A new housing operating model will be introduced during the 2020–21 financial year; Housing Service Officer (HSO) roles will be realigned in their relationship to Victorian Public Service (VPS) roles, and over 130 amendments to the Residential Tenancies Act 1997 are being progressively implemented, including specific provisions concerning family violence that were established in mid-2020.

FSV – The Orange Door

The Orange Door is coordinated by FSV.

The Orange Door model brings together specialist family violence services, children and family services, Aboriginal services and perpetrator services to deliver integrated assessment and access to support. This incorporates tailored support for women and children experiencing family violence, holistic support for Aboriginal families in local communities, help with the care and wellbeing of children, and work with perpetrators to manage risk and change behaviours.

The Orange Door Services

The Orange Door Services
The Orange Door Services

Figure 5 provides a grouping of The Orange Door services: Specialist Family Violence Services, Child and Family Services, Aboriginal Services, and Work with Perpetrators.

Download The Orange Door Services

A recent report by the Victorian Auditor-General’s Office (VAGO) assessed whether The Orange Door sites are providing effective and efficient service coordination for women and families and in particular whether DHHS and FSV:

  • designed and planned the hubs effectively
  • effectively support and oversee the operation of the five open hubs
  • have reliable performance measurement and continuous improvement processes.

The VAGO report concluded that the hubs are not yet realising their full potential to improve the lives of people affected by family violence. The report recognised that FSV is working to improve the implementation of future sites and continues to build on the learnings of implementation to inform the future roll out of The Orange Door Network. DHHS and FSV have accepted all nine recommendations of the VAGO Audit.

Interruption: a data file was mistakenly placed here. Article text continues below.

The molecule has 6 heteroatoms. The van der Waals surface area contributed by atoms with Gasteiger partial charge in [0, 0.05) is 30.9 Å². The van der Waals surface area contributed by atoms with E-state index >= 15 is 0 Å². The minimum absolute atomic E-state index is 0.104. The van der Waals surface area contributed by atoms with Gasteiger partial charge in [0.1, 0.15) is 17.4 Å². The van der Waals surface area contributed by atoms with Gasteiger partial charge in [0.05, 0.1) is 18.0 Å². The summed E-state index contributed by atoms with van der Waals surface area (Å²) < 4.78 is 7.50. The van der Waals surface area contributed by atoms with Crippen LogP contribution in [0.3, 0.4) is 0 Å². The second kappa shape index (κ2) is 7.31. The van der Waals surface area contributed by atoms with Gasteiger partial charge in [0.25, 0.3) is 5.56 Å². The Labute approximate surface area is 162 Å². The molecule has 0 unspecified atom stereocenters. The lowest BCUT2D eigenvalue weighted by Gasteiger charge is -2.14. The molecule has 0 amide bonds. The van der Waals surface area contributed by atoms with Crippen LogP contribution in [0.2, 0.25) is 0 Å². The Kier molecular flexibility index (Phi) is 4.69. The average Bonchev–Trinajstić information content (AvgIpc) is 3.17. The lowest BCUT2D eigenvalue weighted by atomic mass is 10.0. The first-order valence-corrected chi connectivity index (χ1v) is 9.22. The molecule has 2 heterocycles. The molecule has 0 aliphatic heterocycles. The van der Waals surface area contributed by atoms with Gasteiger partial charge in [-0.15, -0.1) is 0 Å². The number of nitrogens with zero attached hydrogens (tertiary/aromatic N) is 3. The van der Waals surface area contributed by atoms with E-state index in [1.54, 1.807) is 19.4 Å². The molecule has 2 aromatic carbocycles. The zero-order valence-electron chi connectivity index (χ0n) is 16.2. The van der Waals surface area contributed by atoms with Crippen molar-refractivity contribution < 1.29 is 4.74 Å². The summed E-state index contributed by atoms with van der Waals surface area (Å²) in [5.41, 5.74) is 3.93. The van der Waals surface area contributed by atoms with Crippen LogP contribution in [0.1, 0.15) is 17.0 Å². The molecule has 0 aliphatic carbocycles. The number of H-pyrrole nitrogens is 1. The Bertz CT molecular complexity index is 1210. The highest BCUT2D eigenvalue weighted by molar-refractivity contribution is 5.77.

FSV will work with all partner agencies and key stakeholders to embed MARAM into existing and new The Orange Door sites. This will include supporting the workforce to utilise the MARAM tools in TRAM for their risk assessment and safety planning for adult and child victim survivors ensuring greater consistency of identification, risk assessment and management.

Family Violence Peak Bodies

Domestic Violence Victoria

DV Vic as the peak body for SFVS established and facilitated a community of practice (CoP) with a focus on applying the MARAM and Information Sharing Schemes in practice. The group provides opportunities to share experiences, discuss emerging issues and support consistent practice while driving change within organisations across the state.

The group is run online to support member service participation from regional and remote areas. However, this format has also allowed the CoP to continue and not be disrupted due to COVID-19 pandemic restrictions.

Fourteen CoP sessions have been delivered to SFVS Practice Leads. Topics have included:

  • operationalising tools for risk assessment and management
  • risk assessment and safety planning with victim survivors with a disability
  • tilting to the perpetrator
  • working collaboratively with perpetrator services
  • risk and safety during COVID-19
  • person-centred empowerment during COVID-19
  • maintaining child-centred practice during COVID-19
  • collaboration and advocacy during COVID-19
  • perpetrator accountability during COVID-19.

The Practice Lead CoP has been successful in:

  • promoting a model of best practice standards and work towards state-wide consistent, transparent and accountable practice
  • providing a foundation to generate and manage a body of knowledge for ongoing reflection of practice and continuous improvement
  • providing a consistent online platform to host resources to inform practice and strengthen program delivery
  • providing opportunities for peer support and the exchange of ideas and information
  • gathering and sharing evidence from practice to inform policy, advocacy and the broader reform agenda.
No to Violence

No to Violence (NTV) supported the Victorian men’s specialist family violence services in the implementation of the MARAM and Information Sharing (MARAMIS) reforms through a combination of targeted capacity building initiatives.